Genre: Fiction / YA Fantasy
Rating: 4-1/4 out of 5 stars
Synopsis: Simi prayed to the gods, once. Now she serves them as Mami Wata–a mermaid–collecting the souls of those who die at sea and blessing their journeys back home. But when a living boy is thrown overboard, Simi goes against an ancient decree and does the unthinkable–she saves his life. And punishment awaits those who dare to defy the gods. To protect the other Mami Wata, Simi must journey to the Supreme Creator to make amends. But all is not as it seems. There’s the boy she rescued, who knows more than he should. And something is shadowing Simi, something that would rather see her fail . . .Danger lurks at every turn, and as Simi draws closer, she must brave vengeful gods, treacherous lands, and legendary creatures. Because if she fails, she risks not only the fate of all Mami Wata, but also the world as she knows it.
Skin of the Sea is a unique retelling of the classic Little Mermaid fairy tale. The author meticulously researched existing West African myths about undersea goddesses and blends those with the tale we all probably know in a distinctly not-Disney version. Her ability to blend this old classic with even older tales and create an entirely fresh, very contemporary feeling story is one of the best parts of this book for me, and underscores her thoughts in the author’s notes section about why representation matters so much.
The main character, Simi, is a Mami Wata, one of seven water spirits tasked with saving drowned souls from the deep and releasing them to a final peace. Simi winds up rescuing a boy, Koda, thrown overboard before he dies, but this sets off a chain of events where she must find a way to travel to the Supreme Creator to apologize for upsetting the natural balance of the world, and in doing so save not only Koda but herself and the other water spirits. Simi and Koda set off on an epic tale of adventure to try to put things right, as the world they travel through starts to show signs of chaos and despair.
The world that they live in is filled with beautiful, amazing, richly detailed landsdcapes and people. The author’s descriptions of both the sea and the land, with honey-scented flowers, sparkling waters and verdant trees, are so vivid you can imagine yourself stepping into any of the settings. Simi’s story of her previous human life is also told with heart-breaking detail, as we learn about her childhood and the impact her mother, a respected and creative storyteller, had on her upbringing. I wanted to step into the world of Simi’s childhood market and walk with her and her mother as they shopped for fabric and spices.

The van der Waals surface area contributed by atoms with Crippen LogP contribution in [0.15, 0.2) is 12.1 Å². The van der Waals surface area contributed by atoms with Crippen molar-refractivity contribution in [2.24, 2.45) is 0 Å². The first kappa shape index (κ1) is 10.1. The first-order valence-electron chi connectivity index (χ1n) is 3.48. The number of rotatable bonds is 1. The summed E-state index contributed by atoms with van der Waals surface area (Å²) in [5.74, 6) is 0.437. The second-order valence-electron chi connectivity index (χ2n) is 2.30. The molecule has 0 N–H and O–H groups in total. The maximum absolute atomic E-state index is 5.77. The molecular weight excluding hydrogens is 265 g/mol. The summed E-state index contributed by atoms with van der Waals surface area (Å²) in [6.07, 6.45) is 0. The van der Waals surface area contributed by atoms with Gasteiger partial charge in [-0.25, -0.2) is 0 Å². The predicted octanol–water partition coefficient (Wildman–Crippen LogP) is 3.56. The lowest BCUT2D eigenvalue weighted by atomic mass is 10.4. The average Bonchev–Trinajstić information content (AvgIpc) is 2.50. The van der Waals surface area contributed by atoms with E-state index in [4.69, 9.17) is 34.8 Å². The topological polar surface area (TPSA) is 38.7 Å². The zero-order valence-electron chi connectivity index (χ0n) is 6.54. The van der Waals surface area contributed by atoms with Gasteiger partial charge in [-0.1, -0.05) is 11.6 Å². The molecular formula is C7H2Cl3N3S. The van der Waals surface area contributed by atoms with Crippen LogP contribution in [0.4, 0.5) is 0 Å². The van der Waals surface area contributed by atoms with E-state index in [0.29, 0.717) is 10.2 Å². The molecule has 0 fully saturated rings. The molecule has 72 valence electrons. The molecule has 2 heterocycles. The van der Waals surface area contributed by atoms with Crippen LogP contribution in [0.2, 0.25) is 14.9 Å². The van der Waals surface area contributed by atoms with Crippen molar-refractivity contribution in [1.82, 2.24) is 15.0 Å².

Also intertwined in the main story are other west African myths, which are seamlessly incorporated into the mermaid tale, and which contribute to the larger sense of culture and history that this book bring to life. One thing I wished was included was a guide to how the names and languages sounded. I really appreciated that the author of this work of fiction included a bibliography at the end for further reading – and I wished she had also included a glossary, especially of the character’s names, as I like to try to hear them in my head as I read. (Side note: This one might be a great audiobook although I read the print version so cannot comment on that.) My one other minor complaint was that, while the quest and adventure scenes built up speed and intensity as the book progressed, the pacing was a bit slow for me in the first few opening chapters.
Overall, this was an immensely enjoyable read and as the first in a series, is a world I plan to return to in the future.
Note: This book contains several triggers. It is set during the height of the Portuguese slave trade with west Africa. There are triggers for death and abuse, as well as violence, so I would recommend checking out the trigger list before starting this one.